Assuming that there is a real need and that no suitable alternative to a new purchase exists, how should we go about evaluating software? Best practice is to start by ranking the requirements you’ve documented with the software’s intended end users: which features are really important and which are nice to have? A set of functional requirements should have relative weighting scores drawn up before you start to look at products: vendors are skilled at showing you the features they want you to see, which may be cleverly presented but of little relevance to your needs.
[one] company handed over $2 million to a vendor because officials did not properly read a renewal clause in an old contract -- the clause meant that it owed the vendor nothing.
Lists of required features should be about priorities: what really matters, not a vast wish list. Every feature you include needs to be tested and scored as part of the software procurement process, so you can make yourself a rod for your own back by being comprehensive. In one procurement exercise I saw, the company had managed to draw up a list of almost a thousand desired features and was looking at 22 vendors; this was obviously not going to end well.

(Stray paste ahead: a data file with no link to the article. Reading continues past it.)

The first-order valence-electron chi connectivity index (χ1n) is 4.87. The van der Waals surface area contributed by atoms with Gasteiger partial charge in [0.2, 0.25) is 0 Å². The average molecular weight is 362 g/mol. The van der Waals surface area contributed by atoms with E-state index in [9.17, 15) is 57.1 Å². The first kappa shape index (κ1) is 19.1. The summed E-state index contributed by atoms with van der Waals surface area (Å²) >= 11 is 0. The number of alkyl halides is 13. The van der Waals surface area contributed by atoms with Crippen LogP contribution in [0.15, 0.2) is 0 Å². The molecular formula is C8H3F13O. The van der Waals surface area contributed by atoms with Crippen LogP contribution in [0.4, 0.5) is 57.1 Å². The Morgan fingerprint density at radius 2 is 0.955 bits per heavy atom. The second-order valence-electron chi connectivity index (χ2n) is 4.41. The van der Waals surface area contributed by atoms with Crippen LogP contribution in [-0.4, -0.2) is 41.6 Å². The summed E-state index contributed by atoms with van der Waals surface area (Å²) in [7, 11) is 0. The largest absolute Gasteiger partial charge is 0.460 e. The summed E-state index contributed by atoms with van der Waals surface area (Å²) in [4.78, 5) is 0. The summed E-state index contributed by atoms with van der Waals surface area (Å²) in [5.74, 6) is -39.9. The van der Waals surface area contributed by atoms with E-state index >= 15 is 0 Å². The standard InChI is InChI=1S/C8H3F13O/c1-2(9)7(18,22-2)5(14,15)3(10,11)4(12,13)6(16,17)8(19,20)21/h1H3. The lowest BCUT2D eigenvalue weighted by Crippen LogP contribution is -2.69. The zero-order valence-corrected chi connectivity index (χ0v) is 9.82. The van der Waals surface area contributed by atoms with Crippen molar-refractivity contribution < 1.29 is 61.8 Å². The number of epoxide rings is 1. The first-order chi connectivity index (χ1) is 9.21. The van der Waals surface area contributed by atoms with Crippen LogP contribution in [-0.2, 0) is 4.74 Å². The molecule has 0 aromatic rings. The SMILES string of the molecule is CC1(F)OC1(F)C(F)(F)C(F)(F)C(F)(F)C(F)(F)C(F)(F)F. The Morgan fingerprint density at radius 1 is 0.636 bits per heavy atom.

Once you have your prioritised set of features, draw up a plan of how you are going to test them in the products being evaluated. Many will require you to see the software in action, which should always be done using real data in your own environment. Vendor demos are carefully constructed to ensure no glitches -- do not assume that just because software works on a vendor demo database, it will actually work on your data.